We were thinking of small issues or inconveniences people face often, and discovered that we often have to read long articles just to figure out the gist. This led us to thinking about lexile levels which we encountered in elementary school which were used to give students who weren't experienced with reading easier articles and students with more experience harder ones, even though they all covered the same exact topic. The thing with many of those applications was that the people handwrote all versions of those articles, and that obviously meant the reading choices were limited. This led us to the final idea of automating this process to allow anyone to make any article or piece of reading easier or more complex based on their desires.
What it does
The website allows users to input their own text into it. Then, the website will print a simplified version of that text that uses easier and shorter language to the left, and a more complex and detailed version to the right.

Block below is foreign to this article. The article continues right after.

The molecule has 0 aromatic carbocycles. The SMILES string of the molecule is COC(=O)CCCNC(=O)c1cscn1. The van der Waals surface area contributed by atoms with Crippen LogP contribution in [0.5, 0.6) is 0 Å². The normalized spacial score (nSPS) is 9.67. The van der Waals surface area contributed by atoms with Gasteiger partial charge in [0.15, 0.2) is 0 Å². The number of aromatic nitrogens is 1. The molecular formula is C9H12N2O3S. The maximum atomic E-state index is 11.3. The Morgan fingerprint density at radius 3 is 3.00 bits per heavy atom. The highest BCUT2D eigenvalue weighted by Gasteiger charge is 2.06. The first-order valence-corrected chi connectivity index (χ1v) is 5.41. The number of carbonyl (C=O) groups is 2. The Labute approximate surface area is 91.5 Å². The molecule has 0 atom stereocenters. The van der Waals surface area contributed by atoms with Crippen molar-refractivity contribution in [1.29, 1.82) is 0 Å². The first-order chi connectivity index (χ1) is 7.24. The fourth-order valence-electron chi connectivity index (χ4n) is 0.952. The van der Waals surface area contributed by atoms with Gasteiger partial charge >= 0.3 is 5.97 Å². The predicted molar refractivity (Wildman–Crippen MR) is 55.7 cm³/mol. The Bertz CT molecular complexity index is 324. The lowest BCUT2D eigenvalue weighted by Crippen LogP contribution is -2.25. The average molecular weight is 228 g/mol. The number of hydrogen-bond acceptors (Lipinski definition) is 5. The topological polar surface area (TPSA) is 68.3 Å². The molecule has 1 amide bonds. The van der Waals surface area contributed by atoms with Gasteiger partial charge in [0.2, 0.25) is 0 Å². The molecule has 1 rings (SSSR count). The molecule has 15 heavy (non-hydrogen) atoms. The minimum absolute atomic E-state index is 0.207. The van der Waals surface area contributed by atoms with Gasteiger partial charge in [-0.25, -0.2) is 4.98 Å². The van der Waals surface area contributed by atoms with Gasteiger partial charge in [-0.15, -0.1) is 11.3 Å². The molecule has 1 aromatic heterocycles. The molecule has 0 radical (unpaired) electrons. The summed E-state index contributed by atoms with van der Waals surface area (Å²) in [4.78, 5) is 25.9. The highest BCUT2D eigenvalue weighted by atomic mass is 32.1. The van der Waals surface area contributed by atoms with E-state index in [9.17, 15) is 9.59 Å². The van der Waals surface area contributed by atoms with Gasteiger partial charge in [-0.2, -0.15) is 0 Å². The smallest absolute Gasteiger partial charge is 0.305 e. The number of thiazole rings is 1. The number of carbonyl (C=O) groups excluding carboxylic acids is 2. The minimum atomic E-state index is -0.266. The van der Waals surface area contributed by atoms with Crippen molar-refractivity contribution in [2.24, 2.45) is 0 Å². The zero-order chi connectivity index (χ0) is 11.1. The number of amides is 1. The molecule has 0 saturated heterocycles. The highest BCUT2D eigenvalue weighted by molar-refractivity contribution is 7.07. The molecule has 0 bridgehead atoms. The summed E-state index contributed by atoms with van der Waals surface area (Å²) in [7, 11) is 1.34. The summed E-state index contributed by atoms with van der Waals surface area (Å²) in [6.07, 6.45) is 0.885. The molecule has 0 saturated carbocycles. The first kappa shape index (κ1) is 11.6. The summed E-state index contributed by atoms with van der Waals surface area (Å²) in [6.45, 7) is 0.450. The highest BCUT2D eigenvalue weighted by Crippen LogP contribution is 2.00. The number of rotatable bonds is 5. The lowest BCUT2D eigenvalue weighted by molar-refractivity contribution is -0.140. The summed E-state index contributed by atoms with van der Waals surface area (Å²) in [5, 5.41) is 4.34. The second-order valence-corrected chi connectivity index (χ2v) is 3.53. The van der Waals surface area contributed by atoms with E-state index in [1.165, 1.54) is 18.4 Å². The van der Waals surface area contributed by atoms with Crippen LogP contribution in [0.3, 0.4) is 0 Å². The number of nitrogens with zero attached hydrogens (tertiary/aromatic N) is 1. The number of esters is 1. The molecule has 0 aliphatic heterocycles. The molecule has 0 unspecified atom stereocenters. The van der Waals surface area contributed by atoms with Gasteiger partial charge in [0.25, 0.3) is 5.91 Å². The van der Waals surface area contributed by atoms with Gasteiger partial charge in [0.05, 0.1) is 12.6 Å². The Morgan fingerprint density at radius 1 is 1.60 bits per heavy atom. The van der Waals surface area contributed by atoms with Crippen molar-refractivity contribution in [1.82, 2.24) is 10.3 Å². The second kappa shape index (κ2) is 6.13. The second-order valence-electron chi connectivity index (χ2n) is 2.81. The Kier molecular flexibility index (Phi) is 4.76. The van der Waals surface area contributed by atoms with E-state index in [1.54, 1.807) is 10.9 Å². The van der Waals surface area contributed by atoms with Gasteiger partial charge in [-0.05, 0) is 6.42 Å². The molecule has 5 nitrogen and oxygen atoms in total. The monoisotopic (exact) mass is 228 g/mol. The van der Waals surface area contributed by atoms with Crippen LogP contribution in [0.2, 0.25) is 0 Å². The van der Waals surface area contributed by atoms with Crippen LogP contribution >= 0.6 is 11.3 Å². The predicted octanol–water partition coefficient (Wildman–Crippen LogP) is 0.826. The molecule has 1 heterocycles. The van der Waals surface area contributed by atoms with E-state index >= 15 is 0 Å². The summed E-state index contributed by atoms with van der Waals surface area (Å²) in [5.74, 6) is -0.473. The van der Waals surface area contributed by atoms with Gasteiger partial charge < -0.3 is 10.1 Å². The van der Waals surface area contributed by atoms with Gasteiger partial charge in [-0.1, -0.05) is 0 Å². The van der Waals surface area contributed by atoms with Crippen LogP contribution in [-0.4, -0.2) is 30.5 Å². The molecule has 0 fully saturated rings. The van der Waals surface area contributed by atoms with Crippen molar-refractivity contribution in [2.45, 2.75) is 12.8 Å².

How we built it
We utilized AI to train the program to convert from an average text difficulty to easier or harder ones by feeding it samples of such conversions through multiple lexile websites and sources.
Challenges we ran into
- AI did not work perfectly or as intended sometimes, due to the time restrictions we were not able to teach it using enough data, which is why it doesn't do exactly what we thought it do in some situations
- Finding the data to use for teaching. Lexile is not a popular tool, and basically only the US uses it, so it wasn't easy finding articles and texts that followed the template of easy-normal-hard that we needed for our tool.
- The AI tool we used also took up a lot of space and took a while to run sometimes.
Accomplishments that we're proud of
We had to come up with an idea, figure out the execution, study the tools, and finally actually make it all in a span of two days, which we're proud of since that's impressive given the time constraints.
What we learned
We learned how to work with AI. While we knew the concepts behind it, we never actually had hands on experience with it, so teaching it and watching the results was an incredibly teaching experience.
What's next for Colex
If we had more time, we'd definitely give it more data to perfect the way it generates the easier and harder texts. Also, just like lexile levels are more detailed than easy-normal-hard and actually use around 15 different levels, we could potentially expand our website to also have more levels for more flexibility.